Excerpts from the interview…
Dozzy Nnamdi Obinwanne is the creative director/CEO of Dozzy Couture. He is also a member of Fashion Designers Association of Nigeria, FADAN. In this exclusive interview withVictor Udoh, he speaks about his love for fashion and challenges facing the industry in Nigeria. Excerpts:
Why did you go into fashion?
I have been in love with fashion ever since I was a kid. I started sewing in secondary school, but did not want to go into it fully then. I later studied Geology and Mining from Federal University of Technology, Owerri; worked in a lot of firms before deciding to open my own clothing line, since fashion is something I know how to do best. I knew I was good at it, and decided to go into it fully. I therefore took more professional courses on fashion; since then, God has been great.
How was your growing up years?
It was not easy, but I thank God for the kind of parents I have. They gave me the opportunity and have supported me all the way. My mum bought my first sewing machine.
If not for fashion what else would you do?
That would be professional geology because I studied geology and mining. Maybe I would have been in the oil industry if not for fashion. In fact I was there until I ventured into fashion fully.
How would you rate our fashion industry?
Recently, we are making waves, and I believe we would get there in time. We may not be able to compete with international market right now, but we are trying to create our own markets. So, gradually the Nigerian fashion industry will get there.
Right now, after this show, some fashion designers in Nigeria and I would be going to Cotonou for ECOWAS Fashion Week coming up next month. No doubt, we are going places.
How would you advise the government on fashion?
One challenge facing most fashion designers is fund. Take electricity; we all work with electricity. Without power, we cannot do anything. Also if there is fund, I believe the fashion industry in Nigeria will make progress. If the government can come in and support the fashion industry, like they are doing with the Nollywood, it would be great for the industry, its people and the country.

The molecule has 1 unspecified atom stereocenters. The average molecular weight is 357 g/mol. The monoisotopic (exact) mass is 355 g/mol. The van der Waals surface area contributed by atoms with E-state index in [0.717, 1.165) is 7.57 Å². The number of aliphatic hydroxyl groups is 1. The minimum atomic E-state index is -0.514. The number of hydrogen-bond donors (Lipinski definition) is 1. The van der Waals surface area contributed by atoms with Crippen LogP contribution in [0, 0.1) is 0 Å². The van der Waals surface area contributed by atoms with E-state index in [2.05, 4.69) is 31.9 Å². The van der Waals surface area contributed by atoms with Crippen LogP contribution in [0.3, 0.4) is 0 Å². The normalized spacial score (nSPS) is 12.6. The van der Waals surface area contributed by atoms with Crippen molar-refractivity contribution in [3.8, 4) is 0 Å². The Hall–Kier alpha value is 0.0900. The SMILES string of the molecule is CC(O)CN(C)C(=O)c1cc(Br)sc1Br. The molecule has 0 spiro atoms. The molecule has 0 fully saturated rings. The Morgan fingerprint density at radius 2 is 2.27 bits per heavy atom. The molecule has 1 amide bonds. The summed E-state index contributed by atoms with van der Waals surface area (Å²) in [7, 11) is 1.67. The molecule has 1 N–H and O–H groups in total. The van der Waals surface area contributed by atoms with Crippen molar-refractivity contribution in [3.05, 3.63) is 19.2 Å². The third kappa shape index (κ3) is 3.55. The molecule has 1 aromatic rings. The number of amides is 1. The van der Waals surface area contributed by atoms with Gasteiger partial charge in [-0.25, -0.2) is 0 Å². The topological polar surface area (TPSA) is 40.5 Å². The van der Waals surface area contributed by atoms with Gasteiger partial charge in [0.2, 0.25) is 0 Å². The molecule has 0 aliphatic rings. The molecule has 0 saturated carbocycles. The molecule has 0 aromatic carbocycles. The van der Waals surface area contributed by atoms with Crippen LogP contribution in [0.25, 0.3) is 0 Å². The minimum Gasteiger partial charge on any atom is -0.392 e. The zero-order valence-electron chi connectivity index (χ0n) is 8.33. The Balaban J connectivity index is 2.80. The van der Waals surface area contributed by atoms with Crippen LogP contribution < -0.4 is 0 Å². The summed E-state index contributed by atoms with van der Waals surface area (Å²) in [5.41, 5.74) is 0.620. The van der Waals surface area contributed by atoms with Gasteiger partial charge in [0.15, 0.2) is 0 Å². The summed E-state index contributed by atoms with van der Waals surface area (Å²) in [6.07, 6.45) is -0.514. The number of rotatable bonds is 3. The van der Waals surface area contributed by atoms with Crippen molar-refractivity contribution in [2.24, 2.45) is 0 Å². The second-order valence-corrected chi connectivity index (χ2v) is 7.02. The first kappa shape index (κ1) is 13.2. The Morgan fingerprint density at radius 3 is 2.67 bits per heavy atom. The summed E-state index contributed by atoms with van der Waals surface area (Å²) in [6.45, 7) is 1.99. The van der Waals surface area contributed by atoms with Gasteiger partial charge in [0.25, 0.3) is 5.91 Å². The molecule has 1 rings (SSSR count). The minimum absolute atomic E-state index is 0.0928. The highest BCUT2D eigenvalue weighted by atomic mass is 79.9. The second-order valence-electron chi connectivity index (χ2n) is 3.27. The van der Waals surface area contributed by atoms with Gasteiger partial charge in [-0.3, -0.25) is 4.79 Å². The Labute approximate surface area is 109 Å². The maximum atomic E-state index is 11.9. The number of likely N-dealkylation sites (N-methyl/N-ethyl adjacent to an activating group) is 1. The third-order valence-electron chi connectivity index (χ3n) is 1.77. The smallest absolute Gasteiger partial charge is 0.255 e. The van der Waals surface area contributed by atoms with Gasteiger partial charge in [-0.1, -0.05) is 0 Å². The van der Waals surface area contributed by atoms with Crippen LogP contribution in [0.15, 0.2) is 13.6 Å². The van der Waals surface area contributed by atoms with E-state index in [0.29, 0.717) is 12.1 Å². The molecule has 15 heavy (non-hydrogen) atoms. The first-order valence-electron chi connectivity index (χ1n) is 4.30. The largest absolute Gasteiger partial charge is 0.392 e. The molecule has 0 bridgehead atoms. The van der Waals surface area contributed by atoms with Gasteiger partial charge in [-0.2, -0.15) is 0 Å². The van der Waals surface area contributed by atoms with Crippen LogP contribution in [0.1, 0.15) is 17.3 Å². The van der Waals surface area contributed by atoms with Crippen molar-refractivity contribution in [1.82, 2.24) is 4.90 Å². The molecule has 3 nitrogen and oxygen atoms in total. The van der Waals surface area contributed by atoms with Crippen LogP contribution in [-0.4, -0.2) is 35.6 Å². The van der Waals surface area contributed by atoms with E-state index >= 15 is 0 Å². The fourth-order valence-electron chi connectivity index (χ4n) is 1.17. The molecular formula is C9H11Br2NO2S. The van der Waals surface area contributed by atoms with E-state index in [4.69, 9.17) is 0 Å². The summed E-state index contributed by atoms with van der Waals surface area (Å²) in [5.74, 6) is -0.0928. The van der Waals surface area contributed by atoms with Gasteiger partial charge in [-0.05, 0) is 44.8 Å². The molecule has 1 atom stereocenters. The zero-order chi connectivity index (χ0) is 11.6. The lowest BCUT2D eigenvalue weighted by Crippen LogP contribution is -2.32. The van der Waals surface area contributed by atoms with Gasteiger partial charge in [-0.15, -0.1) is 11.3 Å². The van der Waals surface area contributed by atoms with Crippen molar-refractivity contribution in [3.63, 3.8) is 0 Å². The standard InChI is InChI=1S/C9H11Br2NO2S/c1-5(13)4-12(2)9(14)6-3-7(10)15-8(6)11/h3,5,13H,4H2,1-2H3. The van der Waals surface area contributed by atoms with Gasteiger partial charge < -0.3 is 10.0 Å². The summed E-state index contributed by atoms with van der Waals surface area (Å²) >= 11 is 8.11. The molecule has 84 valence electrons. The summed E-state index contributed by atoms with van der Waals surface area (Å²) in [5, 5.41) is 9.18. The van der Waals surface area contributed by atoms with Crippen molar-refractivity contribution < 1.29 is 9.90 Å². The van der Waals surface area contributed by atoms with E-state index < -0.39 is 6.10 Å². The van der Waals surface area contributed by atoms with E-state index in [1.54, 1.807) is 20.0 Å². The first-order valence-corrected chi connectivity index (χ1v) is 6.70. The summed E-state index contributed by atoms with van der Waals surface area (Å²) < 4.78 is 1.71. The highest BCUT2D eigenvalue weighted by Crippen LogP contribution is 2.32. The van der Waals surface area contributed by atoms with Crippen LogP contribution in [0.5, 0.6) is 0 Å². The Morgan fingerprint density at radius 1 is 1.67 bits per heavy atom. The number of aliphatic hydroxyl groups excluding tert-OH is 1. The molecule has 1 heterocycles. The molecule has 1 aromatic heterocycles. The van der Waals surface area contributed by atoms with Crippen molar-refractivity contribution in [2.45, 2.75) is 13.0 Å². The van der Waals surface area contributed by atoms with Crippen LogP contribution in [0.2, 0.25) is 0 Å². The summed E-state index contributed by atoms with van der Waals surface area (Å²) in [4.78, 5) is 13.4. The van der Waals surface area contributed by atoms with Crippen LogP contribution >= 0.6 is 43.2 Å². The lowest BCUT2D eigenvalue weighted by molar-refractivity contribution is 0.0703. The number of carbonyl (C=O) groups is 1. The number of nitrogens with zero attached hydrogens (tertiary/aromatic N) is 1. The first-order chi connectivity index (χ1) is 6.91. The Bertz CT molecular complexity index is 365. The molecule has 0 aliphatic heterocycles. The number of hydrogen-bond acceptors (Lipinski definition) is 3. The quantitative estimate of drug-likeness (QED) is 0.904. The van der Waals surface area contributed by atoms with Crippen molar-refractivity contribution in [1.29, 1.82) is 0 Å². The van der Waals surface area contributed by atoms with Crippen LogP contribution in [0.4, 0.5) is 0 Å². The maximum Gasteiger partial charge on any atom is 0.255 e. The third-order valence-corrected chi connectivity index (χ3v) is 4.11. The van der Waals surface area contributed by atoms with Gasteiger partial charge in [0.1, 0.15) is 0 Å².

What basic challenges do you face as a fashion designer?
The basic challenges we are having now is electricity; if we have constant electricity in Nigeria it will help us to do our job better. Moreover, we will achieve excellence in our work.
How do you give back to the society?
Presently, I am giving back to the society through my clothing line. I have a lot of people I trained, which is a way of empowering people. That way I have helped the society.
Who inspires you?
Several fashion designers who I respect so much, inspire me. In Nigeria, there are the likes of Mudi Africa; I love his stitches a lot and have learnt much from how he handles the business side of fashion. Yomi Casual is another individual I respect so much; I love his consistence in the business. So is KUO Couture, who I respect so much and all the members of FADAN. I give them kudos.
What is your philosophy of life?
I am a free person and don’t bother myself too much. I do the best I can and leave the rest for God.
On daily basis, how do you get inspired?
I am inspired by day-to-day activities. It may be what I see along the way, sometimes it could be structure, building, people and my environment.
How did you feel following your first sewing experience?
I felt good because one of the first persons I sewed for was my relative and brother, and they appreciated it. I must say a big thank you to them because they have always been there for me, especially my wife.
How do you cope amid all the big names in the fashion industry?
I don’t see any designer as my competitor; neither am I scared of any competitor. That aside, I tend to go the extra mile and do things in an extraordinary manner. People love new styles.
How will you compare our fashion to that of Europe and America?
What they do don’t really inspire me because we have our own style. I tell people every day that instead of imitating them, we should improve on our style. By doing this, we would make progress. In fact, we are there already.